SHELBY COUNTY, Ala. – Alabama, Georgia, Tennessee and Virginia Governors have all declared a state of emergencyafter a pipeline leak has caused gasoline shortages and price increases.
Residents in multiple southern states were scrambling to fill-up on Friday amid the scare. On Friday, September 9, 2016, a mining inspector in Shelby County, Ala., detected a gasoline odor on mining property. He alerted Colonial Pipeline, which operates two pipelines in the immediate vicinity. Both pipelines were shut down as a precaution and Colonial employees were dispatched for a visual survey of the site. Upon confirmation of a release, Colonial Pipeline mobilized a coordinated response effort with federal, state and local agencies as well as local emergency responders.
Colonial Pipeline issued the following update regarding its ongoing response to a gasoline release in Shelby County, Alabama, and the subsequent interruption of service to Line 1, which transports gasoline from refiners on the Gulf Coast to delivery locations in the Southeast and along the Eastern seaboard.
This afternoon, working in consultation with Unified Command, Colonial Pipeline will begin excavation operations to repair the impacted section of pipe on Line 1. This work will continue throughout the weekend, with Line 1 projected to restart next week. Recovery of gasoline, which remains contained, also continues as safety conditions allow.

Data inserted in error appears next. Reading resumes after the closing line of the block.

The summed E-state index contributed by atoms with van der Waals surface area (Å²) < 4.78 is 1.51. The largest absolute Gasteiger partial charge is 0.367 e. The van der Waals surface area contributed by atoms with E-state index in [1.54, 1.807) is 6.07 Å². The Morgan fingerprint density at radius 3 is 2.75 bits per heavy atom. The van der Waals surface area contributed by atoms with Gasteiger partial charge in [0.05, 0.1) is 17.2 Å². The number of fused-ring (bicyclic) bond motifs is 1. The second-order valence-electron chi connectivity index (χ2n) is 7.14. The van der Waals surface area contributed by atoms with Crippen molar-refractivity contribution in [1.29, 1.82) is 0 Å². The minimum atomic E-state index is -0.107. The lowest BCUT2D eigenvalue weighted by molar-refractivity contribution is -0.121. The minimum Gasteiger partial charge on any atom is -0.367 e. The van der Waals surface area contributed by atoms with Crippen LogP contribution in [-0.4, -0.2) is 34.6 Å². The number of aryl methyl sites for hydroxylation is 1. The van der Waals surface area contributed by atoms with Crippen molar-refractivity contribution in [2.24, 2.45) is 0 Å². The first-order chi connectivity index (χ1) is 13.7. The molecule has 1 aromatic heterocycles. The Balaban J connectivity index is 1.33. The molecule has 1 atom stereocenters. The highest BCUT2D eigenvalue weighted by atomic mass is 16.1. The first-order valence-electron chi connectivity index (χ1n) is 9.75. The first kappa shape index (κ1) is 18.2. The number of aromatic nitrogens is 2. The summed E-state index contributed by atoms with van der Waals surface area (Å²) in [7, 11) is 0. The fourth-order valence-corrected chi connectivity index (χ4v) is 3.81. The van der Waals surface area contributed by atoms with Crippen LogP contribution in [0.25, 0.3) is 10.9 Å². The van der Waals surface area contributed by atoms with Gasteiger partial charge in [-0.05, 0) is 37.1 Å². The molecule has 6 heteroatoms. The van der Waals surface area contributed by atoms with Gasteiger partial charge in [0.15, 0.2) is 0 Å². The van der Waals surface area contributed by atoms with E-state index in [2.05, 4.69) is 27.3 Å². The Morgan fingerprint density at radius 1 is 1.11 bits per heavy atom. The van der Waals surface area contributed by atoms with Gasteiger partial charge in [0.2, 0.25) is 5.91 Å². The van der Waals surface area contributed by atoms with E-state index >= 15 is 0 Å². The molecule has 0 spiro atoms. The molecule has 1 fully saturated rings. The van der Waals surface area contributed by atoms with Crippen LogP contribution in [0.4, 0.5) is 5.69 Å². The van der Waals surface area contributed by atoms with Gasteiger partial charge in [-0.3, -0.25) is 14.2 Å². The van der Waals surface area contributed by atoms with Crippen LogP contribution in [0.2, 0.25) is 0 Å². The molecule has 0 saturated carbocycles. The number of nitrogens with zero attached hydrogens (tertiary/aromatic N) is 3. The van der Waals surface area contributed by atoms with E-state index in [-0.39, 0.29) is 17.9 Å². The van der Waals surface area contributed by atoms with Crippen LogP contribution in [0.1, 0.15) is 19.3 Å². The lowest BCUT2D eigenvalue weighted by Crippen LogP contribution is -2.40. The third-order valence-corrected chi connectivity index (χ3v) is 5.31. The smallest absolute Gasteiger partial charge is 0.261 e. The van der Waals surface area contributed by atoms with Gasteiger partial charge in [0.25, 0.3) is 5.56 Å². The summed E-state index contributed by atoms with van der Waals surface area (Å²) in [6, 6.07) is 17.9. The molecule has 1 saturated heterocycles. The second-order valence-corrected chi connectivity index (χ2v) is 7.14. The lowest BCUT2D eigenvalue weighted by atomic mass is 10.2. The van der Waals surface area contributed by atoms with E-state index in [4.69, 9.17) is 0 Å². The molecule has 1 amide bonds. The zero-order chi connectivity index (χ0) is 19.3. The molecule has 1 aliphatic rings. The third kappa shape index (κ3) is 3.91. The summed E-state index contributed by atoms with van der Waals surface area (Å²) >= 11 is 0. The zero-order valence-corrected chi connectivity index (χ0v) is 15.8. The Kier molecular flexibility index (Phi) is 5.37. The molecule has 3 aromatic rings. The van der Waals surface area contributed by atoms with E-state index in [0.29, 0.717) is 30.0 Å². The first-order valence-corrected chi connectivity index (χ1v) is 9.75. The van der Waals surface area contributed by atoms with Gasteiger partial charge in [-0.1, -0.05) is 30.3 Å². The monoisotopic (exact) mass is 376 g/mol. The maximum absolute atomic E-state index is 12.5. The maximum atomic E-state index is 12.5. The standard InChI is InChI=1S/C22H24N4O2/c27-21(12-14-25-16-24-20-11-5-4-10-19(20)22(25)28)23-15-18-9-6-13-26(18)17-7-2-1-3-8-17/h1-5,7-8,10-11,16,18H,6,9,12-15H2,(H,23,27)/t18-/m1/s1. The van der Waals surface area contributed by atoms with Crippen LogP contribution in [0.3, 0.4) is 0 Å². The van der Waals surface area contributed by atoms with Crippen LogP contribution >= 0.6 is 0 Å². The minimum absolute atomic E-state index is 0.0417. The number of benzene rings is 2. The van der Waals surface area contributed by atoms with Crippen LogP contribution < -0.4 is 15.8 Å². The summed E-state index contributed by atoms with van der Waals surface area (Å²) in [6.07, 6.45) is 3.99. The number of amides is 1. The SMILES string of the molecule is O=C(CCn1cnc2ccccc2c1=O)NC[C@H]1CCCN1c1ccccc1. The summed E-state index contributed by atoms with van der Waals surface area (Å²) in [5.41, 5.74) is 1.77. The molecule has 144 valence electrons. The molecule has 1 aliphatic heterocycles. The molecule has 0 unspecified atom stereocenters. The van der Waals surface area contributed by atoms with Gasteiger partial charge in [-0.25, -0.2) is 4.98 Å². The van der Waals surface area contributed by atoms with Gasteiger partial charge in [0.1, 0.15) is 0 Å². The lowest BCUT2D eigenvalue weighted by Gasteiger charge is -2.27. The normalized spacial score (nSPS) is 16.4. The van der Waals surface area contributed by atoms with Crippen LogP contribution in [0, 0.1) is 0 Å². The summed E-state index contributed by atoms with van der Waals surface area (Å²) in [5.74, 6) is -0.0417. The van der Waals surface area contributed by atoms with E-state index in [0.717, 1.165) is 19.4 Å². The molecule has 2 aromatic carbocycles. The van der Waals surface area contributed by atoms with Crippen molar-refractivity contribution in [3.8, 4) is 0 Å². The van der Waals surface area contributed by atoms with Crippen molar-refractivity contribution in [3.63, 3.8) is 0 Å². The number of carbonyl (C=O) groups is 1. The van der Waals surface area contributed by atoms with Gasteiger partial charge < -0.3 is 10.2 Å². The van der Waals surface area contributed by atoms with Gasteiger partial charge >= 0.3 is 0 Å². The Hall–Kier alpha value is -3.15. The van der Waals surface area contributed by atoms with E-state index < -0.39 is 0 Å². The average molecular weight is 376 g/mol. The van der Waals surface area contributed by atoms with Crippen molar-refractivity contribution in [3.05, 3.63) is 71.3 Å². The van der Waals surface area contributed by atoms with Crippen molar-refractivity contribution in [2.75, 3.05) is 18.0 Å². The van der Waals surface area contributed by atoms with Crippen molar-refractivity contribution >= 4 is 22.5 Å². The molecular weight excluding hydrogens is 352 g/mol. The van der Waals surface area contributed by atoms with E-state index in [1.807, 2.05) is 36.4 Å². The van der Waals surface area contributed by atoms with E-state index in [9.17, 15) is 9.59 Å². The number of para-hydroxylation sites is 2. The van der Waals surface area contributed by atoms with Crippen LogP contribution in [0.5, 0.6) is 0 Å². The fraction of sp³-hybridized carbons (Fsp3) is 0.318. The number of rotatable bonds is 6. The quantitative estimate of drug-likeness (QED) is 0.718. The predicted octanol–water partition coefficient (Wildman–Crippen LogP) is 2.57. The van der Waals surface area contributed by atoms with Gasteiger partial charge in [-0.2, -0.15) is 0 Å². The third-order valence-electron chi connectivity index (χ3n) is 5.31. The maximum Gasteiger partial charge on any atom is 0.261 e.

Colonial Pipeline is currently shipping gasoline on Line 2 to help mitigate the impact of the service interruption to Line 1. Colonial has also been able to make limited deliveries upstream of western Alabama on Line 1. In addition, fuel shippers continue to implement contingency plans to further mitigate potential disruptions to their operations.
Based on conservative evaporation models and assumptions, the spill volume estimate has been revised to fall in the range of 6,000 to 8,000 barrels. Because sufficient resources have been deployed to the site, this estimate does not change the response, which is progressing as planned.
Responders continue to make progress on repair of Line 1 and are simultaneously exploring alternatives, including the construction of a temporary segment of pipeline around the leak site to allow Line 1 to return to service as rapidly and safely as possible.
Colonial Pipeline has maintained an open line of communication with stakeholders across our system to prepare for any potential disruption in supply and will continue to update these reports as details become available. Colonial Pipeline has more than 680 employees and partners on site working as safely and expeditiously as possible to repair the impacted segment of pipe and return to normal operations.